Mark Fields left Ford after three years as its chief executive
Ford is overhauling its management and product planning to accelerate the arrival of new models – such as a Nissan Qashqai rival – and self-driving technology after the surprise departure of CEO Mark Fields.
Jim Hackett, Fields’ replacement, joined the Ford management board four years ago. He is said to be refocusing the top management ‘Business Plan Review’ (BPR) meeting towards future product and strategy rather than weekly problem solving.
Together with a senior management overhaul and a clearer focus on communicating technology developments, Hackett will try to arrest Ford’s 40% share price decline, which prompted the end of Fields’ three-year reign as CEO, despite Ford forecasting profits this year of $9 billion (£6.95bn).
“You have to look at the share price as the main driving force in this decision,” a source told Autocar. Fields is also said to have, in the eyes of the board, lost focus on the current business while attempting to turn Ford into a ‘mobility services’ company.
The Hackett-led shakeup will put Ford of Europe president Jim Farley in charge of all selling activities as the new head of global markets. The president of Ford’s operations in the Americas, Joe Hinrichs, will take control of product development and manufacturing. Raj Nair will move from chief engineer to become president of Ford North America and Hau ThaiTang, who was chief engineer on the 2005 Mustang, will lead global product development and purchasing. Ford of Europe COO Steven Armstrong will take over Farley’s former position.
Hackett’s move to overhaul its top management BPR meeting will change the focus of one of the major advances in the Fields/Alan Mulally era, which has been credited with pulling Ford’s departmental silos into a common direction.
Significantly, it will free Ford’s top managers to concentrate on introducing self-driving technology, electrification and new revenue streams from mobility services alongside new model launches.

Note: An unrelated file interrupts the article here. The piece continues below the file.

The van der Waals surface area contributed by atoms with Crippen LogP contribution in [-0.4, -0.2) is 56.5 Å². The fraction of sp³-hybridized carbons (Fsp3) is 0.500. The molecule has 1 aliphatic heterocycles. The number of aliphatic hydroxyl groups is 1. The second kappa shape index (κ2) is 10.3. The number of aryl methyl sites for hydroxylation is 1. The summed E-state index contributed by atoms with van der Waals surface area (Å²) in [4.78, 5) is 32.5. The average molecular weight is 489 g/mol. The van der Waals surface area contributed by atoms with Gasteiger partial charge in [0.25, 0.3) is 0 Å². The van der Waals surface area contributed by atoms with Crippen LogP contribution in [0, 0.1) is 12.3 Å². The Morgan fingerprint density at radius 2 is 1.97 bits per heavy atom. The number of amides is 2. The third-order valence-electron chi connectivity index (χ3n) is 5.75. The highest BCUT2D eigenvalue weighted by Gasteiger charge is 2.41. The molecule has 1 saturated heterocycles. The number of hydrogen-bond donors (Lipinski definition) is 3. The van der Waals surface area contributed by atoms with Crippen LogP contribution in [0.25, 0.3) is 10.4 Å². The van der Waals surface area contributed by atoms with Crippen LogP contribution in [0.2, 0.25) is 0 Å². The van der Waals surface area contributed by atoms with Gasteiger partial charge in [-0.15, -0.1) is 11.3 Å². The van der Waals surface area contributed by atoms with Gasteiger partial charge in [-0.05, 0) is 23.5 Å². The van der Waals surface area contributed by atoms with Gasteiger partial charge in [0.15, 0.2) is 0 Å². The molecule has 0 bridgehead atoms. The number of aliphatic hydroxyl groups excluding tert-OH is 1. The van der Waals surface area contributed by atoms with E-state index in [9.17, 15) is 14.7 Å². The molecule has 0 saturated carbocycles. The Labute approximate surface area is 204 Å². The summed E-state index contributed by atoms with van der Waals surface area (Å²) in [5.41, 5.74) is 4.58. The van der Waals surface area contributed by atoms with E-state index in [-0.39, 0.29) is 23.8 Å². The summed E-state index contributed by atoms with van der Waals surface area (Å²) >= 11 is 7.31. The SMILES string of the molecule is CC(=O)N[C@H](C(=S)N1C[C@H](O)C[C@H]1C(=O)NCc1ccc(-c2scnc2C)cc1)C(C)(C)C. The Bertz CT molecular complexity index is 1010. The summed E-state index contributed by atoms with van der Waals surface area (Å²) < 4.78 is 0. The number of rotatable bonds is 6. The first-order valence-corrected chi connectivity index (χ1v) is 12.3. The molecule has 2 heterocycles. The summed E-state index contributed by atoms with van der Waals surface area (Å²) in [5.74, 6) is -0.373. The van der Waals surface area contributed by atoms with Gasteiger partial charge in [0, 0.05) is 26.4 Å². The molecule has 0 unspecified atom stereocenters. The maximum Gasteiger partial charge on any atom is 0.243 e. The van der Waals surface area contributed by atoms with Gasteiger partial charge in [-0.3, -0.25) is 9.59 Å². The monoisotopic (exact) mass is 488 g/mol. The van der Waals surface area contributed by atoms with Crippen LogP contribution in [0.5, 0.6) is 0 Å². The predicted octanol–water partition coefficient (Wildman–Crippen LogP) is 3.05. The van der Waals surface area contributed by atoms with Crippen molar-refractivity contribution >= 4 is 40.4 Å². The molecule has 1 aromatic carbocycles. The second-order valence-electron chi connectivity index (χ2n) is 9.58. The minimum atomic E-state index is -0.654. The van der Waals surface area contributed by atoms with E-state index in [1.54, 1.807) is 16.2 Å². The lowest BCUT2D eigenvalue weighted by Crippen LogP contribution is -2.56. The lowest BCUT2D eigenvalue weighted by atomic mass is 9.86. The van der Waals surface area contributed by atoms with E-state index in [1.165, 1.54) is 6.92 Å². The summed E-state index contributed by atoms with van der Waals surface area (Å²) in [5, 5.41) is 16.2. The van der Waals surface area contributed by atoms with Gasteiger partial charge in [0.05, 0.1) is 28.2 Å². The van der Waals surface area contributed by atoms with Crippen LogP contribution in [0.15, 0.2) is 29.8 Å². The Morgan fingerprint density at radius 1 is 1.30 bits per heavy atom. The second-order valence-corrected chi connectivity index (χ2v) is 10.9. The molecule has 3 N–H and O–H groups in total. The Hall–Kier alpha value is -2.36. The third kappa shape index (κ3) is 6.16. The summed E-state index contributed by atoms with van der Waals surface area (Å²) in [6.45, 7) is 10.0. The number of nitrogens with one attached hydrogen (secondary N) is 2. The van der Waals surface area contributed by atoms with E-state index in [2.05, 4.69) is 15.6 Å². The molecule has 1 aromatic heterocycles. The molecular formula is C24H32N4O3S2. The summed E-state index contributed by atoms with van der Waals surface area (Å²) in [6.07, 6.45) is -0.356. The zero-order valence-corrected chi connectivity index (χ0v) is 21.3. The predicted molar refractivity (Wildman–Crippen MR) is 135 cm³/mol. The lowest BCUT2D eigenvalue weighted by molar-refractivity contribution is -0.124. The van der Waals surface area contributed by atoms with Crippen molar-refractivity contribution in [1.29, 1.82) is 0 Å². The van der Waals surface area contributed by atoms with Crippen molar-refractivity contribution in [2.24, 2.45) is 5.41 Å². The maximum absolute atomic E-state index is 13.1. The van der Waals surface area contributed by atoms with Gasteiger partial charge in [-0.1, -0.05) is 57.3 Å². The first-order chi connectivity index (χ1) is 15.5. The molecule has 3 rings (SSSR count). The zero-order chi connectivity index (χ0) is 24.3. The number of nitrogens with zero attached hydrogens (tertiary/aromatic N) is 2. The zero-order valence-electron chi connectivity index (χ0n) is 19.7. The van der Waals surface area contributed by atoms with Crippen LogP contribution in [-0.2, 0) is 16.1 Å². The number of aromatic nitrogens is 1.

Day-to-day operations, it is understood, will be handled by a secondary organisational set-up.
There are no plans for Ford to follow General Motors and sell off its European arm because the division is now a valuable asset. After years in the doldrums, it has been making profits since 2015. It also engineers powertrains, platforms and models that are sold globally. “Selling Ford of Europe is not going to happen,” a source told Autocar.
Ford’s product planning process will be freed to better identify global trends, like the emergence of the B-segment SUV and C-segment crossover.
Under Fields and his predecessor, Mulally, Ford’s product planning was organised under the ‘One Ford’ banner to deliver individual models engineered to multiple global standards.
Hackett said: “What One Ford doesn’t do as well is deal with a lot of complex strategies, with many elements.”
Mainstream models such as the Fiesta and Focus thrived under the One Ford regime. Both are brilliant to drive and the Fiesta is consistently the UK’s best-seller and recently outsold the Volkswagen Golf as Europe’s number one. One Ford has also delivered compelling performance models such as the Focus RS, Mustang and GT.
But to make production, models had to be viable in all key markets — North America, Europe and Asia Pacific. As a result, development of spin-off models like B-segment SUVs has been patchy.
One view is that the complexity of global planning for One Ford models hampered decision making and encouraged ‘one size fits all’ vehicles.
Product planning on a global basis has certainly led to some below-par models such as the Ecosport SUV, engineered in Brazil, built in India and not up to European standards. The latest Ecosport is doing better and European sales were up 42% to 9200 in the first quarter of 2017, according to market analysts JATO. But rivals from Peugeot, Renault and Vauxhall-Opel each outsell it by up to three to one.
To better match European expectations, production of the Ecosport will be moved from India to Romania this autumn. The car will get a new interior and under-skin improvements.
But the Ecosport has already been re-engineered three times in its five-year lifespan. And with hindsight, the costs associated with that would have better been allocated to a higher-quality initial design.
There is another element to moving Ecosport production. Adding its volume bails out the Craiova plant, whose B-Max compact MPV is selling in a shrinking market. It built only 40k units last year, despite being planned at over 100k.
Ford is also moving to add a new European-themed crossover, codenamed C430, which can finally provide it with rival to the market-leading Qashqai. But it won’t arrive until 2019 — 13 years after the Nissan soft-roader’s debut.
Hackett might reflect that, given the choice again, Ford might not have spent scarce resources on re-engineering the Fusion for Europe, where it sells in a shrinking segment.
Hackett didn’t provide any detail on his plan to transition Ford to electrified powertrains, although finance director Bob Shanks confirmed that $4.5bn (£3.47bn) continues to be earmarked for new EVs and $1bn (£770m) for autonomous vehicles, with a target of a Level 4 self-driving car by 2021.
Ford’s main thrust on EVs is a 13-model line-up, including an SUV in 2020, possibly badged Model E, with a 300-mile range.
Rivals are being readied for a similar launch date, so Ford’s product planning is looking on schedule in this cutting-edge technology.